While this call did receive a response from some elite women, the size and quality of their participation would increase dramatically only in the following decade, during the civil disobedience campaign. Although Gandhi had refused to include women in the 240-mile march from Ahmedabad to Dandi to manufacture salt that inaugurated the movement in March 1930, soon after it he fully incorporated them in the campaign, putting them in charge of the boycott of foreign cloth and liquor shops. Scholars agree on the fact that women responded to Gandhi’s call en masse, and many studies have detailed the facts and figures of such participation both at the national and regional level (Kasturi and Mazumdar 1994; Menon 2003; Saxena 1988, pp. 2–10; Thapar-Bjorkert 1998, pp. 583–615), producing in some cases enthusiastic descriptions of these ‘hordes of women pouring out of their homes … to give proof of their will, courage and forbearance’ (Rao 1994, p. 38).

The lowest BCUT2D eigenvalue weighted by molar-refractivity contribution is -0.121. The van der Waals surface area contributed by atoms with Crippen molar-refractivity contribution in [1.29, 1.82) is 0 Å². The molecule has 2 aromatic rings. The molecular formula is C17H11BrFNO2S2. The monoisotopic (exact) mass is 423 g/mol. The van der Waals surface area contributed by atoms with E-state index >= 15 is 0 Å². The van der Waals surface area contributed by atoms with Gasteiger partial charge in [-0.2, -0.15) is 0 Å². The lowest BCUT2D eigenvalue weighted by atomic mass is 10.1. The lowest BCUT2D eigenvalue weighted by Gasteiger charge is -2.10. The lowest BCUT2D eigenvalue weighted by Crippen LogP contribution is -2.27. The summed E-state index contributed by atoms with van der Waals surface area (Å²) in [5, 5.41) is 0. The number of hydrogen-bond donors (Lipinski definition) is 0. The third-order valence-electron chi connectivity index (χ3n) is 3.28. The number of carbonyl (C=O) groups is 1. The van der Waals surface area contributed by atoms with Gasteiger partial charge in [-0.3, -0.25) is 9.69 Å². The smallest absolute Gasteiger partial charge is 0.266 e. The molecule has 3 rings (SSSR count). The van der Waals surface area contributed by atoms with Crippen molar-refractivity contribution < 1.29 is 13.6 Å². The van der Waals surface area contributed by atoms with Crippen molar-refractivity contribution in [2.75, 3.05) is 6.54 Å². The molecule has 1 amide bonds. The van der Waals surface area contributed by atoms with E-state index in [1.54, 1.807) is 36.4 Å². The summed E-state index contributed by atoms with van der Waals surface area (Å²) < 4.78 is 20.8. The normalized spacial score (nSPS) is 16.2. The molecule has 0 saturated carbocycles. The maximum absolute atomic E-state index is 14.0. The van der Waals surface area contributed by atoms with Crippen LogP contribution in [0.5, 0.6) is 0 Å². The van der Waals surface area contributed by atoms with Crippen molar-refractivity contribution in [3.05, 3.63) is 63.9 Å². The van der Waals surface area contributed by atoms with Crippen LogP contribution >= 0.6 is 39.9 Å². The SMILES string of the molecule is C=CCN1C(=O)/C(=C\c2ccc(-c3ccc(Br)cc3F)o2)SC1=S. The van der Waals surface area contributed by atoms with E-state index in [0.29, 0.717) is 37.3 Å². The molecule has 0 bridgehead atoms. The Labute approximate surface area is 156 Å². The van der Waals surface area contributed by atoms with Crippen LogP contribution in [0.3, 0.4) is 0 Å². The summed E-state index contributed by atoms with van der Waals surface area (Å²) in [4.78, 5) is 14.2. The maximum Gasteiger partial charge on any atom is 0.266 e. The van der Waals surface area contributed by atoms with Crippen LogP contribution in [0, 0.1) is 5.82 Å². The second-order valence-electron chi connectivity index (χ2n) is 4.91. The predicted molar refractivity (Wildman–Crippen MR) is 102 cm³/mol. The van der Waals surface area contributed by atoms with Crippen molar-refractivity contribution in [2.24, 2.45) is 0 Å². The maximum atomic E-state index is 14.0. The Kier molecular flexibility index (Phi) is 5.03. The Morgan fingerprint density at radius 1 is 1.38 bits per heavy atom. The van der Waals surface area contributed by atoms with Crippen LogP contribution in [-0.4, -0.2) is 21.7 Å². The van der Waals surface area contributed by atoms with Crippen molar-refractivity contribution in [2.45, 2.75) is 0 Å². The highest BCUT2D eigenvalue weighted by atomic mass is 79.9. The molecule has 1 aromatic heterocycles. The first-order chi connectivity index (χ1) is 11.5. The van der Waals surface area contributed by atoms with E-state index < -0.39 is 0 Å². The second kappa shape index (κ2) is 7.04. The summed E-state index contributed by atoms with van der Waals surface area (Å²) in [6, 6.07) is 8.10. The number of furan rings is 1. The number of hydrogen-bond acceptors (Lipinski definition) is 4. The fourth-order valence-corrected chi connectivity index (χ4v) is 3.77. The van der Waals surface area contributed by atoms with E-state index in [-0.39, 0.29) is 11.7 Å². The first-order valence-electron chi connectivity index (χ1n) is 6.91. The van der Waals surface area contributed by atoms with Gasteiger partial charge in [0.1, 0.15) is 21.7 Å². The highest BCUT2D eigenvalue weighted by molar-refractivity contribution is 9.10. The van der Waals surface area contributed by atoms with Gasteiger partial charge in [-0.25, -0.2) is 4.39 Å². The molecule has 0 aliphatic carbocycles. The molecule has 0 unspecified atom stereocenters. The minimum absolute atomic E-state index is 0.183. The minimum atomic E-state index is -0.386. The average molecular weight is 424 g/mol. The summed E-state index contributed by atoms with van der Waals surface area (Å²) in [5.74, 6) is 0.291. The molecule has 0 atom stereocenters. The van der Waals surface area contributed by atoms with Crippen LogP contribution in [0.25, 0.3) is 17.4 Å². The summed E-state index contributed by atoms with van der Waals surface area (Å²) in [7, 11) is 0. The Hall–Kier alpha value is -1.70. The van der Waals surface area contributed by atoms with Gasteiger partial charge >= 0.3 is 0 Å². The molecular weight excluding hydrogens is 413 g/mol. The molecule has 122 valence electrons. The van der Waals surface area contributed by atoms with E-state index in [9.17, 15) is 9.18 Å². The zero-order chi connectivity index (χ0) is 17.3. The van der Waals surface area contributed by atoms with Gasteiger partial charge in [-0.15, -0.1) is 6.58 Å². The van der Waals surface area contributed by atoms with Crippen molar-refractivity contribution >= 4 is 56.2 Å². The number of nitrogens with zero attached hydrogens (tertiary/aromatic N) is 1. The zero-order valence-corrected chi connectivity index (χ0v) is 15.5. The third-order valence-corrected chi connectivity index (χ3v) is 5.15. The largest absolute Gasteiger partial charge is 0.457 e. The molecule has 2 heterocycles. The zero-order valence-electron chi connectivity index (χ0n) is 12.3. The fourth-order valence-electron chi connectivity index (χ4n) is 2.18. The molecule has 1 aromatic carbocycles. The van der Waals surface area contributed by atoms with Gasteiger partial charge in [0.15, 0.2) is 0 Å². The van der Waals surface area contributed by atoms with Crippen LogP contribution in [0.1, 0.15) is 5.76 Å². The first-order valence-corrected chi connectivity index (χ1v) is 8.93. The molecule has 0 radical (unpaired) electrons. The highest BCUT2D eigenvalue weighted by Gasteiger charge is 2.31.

However, the so-called ‘myth of participation’ has universalised women’s involvement in nationalist agitations, projecting it as homogeneous (Pearson 1979, p. 80). Such narrative has overshadowed the variety of experiences of those women, considering them as a collectivity rather than as a sum of individuals grouped according to a number of different criteria. The tendency to describe women participants as a homogeneous group is a legacy of the nationalist movement itself, which – in the attempt to become a mass movement and gain cohesiveness – utilised the category of ‘woman’ as the undifferentiated label it was in public consciousness, ‘the sole universal category which cut through divisions and could mean all things to all persons’ (Pearson 1981). Such a tendency has brought some historiographical accounts to overlook divisions of class, caste, origin (urban/rural), level of education, religion, and age, to name but a few. Equally neglected has often been the distinction between the women belonging to preexisting women’s organisations and the less educated women who could not boast previous forms of activism or political awareness.